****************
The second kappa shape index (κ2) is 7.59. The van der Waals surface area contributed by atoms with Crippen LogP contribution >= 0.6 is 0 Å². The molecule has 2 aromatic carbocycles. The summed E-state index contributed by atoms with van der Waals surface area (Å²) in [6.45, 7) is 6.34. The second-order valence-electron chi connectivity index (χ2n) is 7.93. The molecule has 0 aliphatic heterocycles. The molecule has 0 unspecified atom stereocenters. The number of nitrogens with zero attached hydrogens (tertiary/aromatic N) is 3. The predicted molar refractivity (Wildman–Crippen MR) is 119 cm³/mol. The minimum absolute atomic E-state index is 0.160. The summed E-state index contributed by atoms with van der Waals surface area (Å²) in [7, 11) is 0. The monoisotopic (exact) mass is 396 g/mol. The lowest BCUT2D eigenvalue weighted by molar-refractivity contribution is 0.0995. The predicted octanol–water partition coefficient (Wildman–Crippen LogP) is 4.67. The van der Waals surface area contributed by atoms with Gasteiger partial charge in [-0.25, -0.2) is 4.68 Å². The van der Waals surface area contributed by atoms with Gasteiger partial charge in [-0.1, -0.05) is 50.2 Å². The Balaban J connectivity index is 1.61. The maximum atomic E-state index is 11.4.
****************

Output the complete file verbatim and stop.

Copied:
The second kappa shape index (κ2) is 7.59. The van der Waals surface area contributed by atoms with Crippen LogP contribution >= 0.6 is 0 Å². The molecule has 2 aromatic carbocycles. The summed E-state index contributed by atoms with van der Waals surface area (Å²) in [6.45, 7) is 6.34. The second-order valence-electron chi connectivity index (χ2n) is 7.93. The molecule has 0 aliphatic heterocycles. The molecule has 0 unspecified atom stereocenters. The number of nitrogens with zero attached hydrogens (tertiary/aromatic N) is 3. The predicted molar refractivity (Wildman–Crippen MR) is 119 cm³/mol. The minimum absolute atomic E-state index is 0.160. The summed E-state index contributed by atoms with van der Waals surface area (Å²) in [7, 11) is 0. The monoisotopic (exact) mass is 396 g/mol. The lowest BCUT2D eigenvalue weighted by molar-refractivity contribution is 0.0995. The predicted octanol–water partition coefficient (Wildman–Crippen LogP) is 4.67. The van der Waals surface area contributed by atoms with Gasteiger partial charge in [-0.25, -0.2) is 4.68 Å². The van der Waals surface area contributed by atoms with Gasteiger partial charge in [-0.1, -0.05) is 50.2 Å². The Balaban J connectivity index is 1.61. The maximum atomic E-state index is 11.4.